The Greenwood community is dedicated to supporting the well-being every student. Because parenting is important for all young people, we do our best to make Greenwood a home away from home. Although our program is structured and maintains definite behavioral expectations, the atmosphere here is relaxed and friendly. Students are supported in taking responsibility for harmonious interpersonal relationships.
We nurture a sense of partnership in the school family. For example, students and faculty are on a first name basis, faculty dogs frequent classes and activities, and faculty families (including young children) often join us for meals in the dining hall – just a few of the small ways in which we help to engender familial feelings and relaxed communication.
In addition to the school morning meeting, small groups of students meet regularly for a social pragmatics class. These classes provide a forum for resolving personal and community conflicts and for improving social interactions. Here, students learn effective strategies for creative problem solving and complex social relationships. These strategies were developed specifically for Greenwood by Tom Scheidler, Greenwood’s co-founder, and additional curriculum based on the work of leaders in the field such as Michelle Garcia Winner are used to augment Greenwood’s individual approach. Refined over the years, Greenwood’s pro-social development curriculum has been recognized at national and international educational conferences.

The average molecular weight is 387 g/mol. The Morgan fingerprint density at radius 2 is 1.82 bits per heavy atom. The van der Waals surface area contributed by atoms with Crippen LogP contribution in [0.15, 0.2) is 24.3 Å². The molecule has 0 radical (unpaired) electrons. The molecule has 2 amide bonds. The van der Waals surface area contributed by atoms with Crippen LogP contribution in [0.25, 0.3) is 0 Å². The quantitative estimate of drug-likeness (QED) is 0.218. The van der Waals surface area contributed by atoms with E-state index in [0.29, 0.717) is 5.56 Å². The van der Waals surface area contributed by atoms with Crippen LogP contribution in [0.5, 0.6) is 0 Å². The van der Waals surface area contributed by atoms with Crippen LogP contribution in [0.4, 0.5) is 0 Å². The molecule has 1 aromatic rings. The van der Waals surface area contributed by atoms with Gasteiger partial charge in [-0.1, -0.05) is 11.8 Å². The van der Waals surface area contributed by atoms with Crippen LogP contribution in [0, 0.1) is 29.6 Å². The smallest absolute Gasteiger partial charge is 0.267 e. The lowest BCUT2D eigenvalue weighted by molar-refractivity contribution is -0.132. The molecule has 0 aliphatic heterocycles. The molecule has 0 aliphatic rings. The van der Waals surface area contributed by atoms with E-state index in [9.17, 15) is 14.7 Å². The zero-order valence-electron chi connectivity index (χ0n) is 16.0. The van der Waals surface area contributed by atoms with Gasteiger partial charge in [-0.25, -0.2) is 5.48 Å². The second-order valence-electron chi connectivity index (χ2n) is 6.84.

Dormitory life is an important part of Greenwood’s program. To create a positive environment for community living, most teachers participate in dorm life and assist the faculty who live in the dorm. Spending time together both in and outside the classroom fosters close relationships between teachers and students.
We believe that good communication skills are essential to the development of all areas of language; indeed, they are the purpose for which language exists. In order to support the development of language and communication skills, the recreational use of computers, television, and electronic games is limited.